Are the four Gospels good enough? It depends on whom you ask.
The Jesus Seminar, a group of New Testament scholars who have been seeking the "authentic Jesus" since 1985 don’t think so. They are calling for the addition of two Gospels and the elimination of numerous writings such as the Pastoral Epistles and the book of Revelation from the New Testament canon. It isn’t simply the canon of Scripture that is under assault here, but the divinity of Jesus Christ and in turn, the very foundation of the Christian faith.
According to the Jesus Seminar, Jesus only said 20 percent of the things attributed to him in the Gospels. Furthermore, there was no virgin birth, no transfiguration, no resurrection, no ascension and never a single miracle. The Jesus of history is not the Jesus of faith found in the Bible, which — not surprisingly — the seminar denies as being an inspired document.
It may seem inconsequential that a marginal, liberal group in the corner of the world purports this heresy, but the truth is that most movements start small and then, when nobody is watching, take on a life of their own.
"Under the guise of ‘scholarship,’ they are attacking the heart of Christian faith," history Professor Alberto Ferreiro said about the Jesus Seminar, "most especially the historicity of the Gospels by dismissing them as mythology."
Should Christians be concerned about this assault on the Bible? Yes. But more than that, Christians should be prepared to defend the authenticity of Scripture, and that requires understanding that the Bible is not an accident.
David Dungan, a University of Tennessee professor and author of "History of the Synoptic Problem," will be giving a lecture at 7 p.m. tomorrow in Demaray Hall 150 on this topic. His lecture is titled "Who Created Our Bible and How Accurate Is It?"
"Dungan’s work is good because he investigates how political and social factors have historically influenced the interpretations of New Testament scholars," history Professor Michael Hamilton said.
Dungan, who has studied the question of the origins of the Gospels and their relation to each other and the Apostle Paul, will speak to the implications of biblical criticisms that have emerged in recent years from groups like the Jesus Seminar.
"These groups have much greater influence than people are willing to admit," Dr. Ferreiro said. "The discussion of alleged New Testament ‘mythology’ started as a minority opinion and has become a view held by the majority."
The Jesus Seminar still receives a lot of media attention; therefore, its influences are still present. Jesus Seminar perspectives dominate television history programs that promote the ‘mythological’ view of the Bible as fact.
"Our culture, it seems, likes a dumbed-down Jesus," Dr. Ferriero said. And a dumbed-down Jesus is exactly what the media portrays when it takes away his divinity, his miracles, his teaching and his purpose.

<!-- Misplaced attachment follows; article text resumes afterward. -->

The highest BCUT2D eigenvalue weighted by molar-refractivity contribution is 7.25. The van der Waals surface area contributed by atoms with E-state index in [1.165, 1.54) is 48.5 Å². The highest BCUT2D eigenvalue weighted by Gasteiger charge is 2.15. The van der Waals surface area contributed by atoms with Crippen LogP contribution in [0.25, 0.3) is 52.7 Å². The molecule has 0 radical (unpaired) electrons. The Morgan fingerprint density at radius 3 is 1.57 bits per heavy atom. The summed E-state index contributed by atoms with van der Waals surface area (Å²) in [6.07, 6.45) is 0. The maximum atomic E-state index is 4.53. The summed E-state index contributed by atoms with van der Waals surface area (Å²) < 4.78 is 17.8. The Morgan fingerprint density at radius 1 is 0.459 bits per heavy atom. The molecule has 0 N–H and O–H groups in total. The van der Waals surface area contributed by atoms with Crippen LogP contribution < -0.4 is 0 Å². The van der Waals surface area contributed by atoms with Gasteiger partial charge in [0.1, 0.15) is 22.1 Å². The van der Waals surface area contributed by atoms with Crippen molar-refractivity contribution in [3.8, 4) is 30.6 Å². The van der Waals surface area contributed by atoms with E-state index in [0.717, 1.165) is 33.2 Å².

The notion that the Gospels are mythological, that supernatural occurrences are automatically pious legend, might have started as a purely scholarly discussion, but has since taken on a life of its own. Mainline seminaries and divinity schools are ripe with professors who purport the Bible as legend and seek to "enlighten" students with their mythological views of Scripture. The erosion of Christian faith then trickles down from seminaries, to pulpits and finally to the people who absorb these ideas.
If the Gospels are mythological, if the Jesus of history is not the Jesus of faith, if the claims in the Bible about Christ’s divinity, purpose and ultimate sacrifice are nothing but pious legend, then what is the point of Christianity? What is the point of going to church on Sunday? If it’s all just a story, then what is the difference between "The Fellowship of the Ring" and the Gospel of Mark? Is there one? Not really.
It is important for Christians to defend the faith from the assault on the canon of Scripture. Furthermore, it is important for Christians to recognize the danger of the ideas circulating in the arena of New Testament scholarship. It is important to see the danger of separating the person of Christ from the Christ of faith. It is important, if not imperative, to have confidence in the Bible — both in its origins and its accuracy — so that faith is not compromised in the face of modern day scholarship.
Part of being confident is being prepared and knowing the arguments against Christian faith. That way the truth can be defended.
Many modern thinkers dislike tradition. It is the legacy of the Enlightenment that tradition is suspect, Dr. Hamilton said. But aren’t there some traditions, like the Bible, that are too important to remain suspect?
The "scholarship" of the Jesus Seminar and groups like it represents a threat to the Christian faith. As Christians, we can defend the faith and Scripture by investigating for ourselves the Bible’s origins and accuracy and understanding the implications of the ideas circulating in New Testament scholarship. David Dungan’s lecture is one place to start.
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Title: Let’s stop the assault on the scriptures | Author: Sheryl Mahaffey | Section: Opinions | Published Date: 2004-04-28 | Internal ID: 3944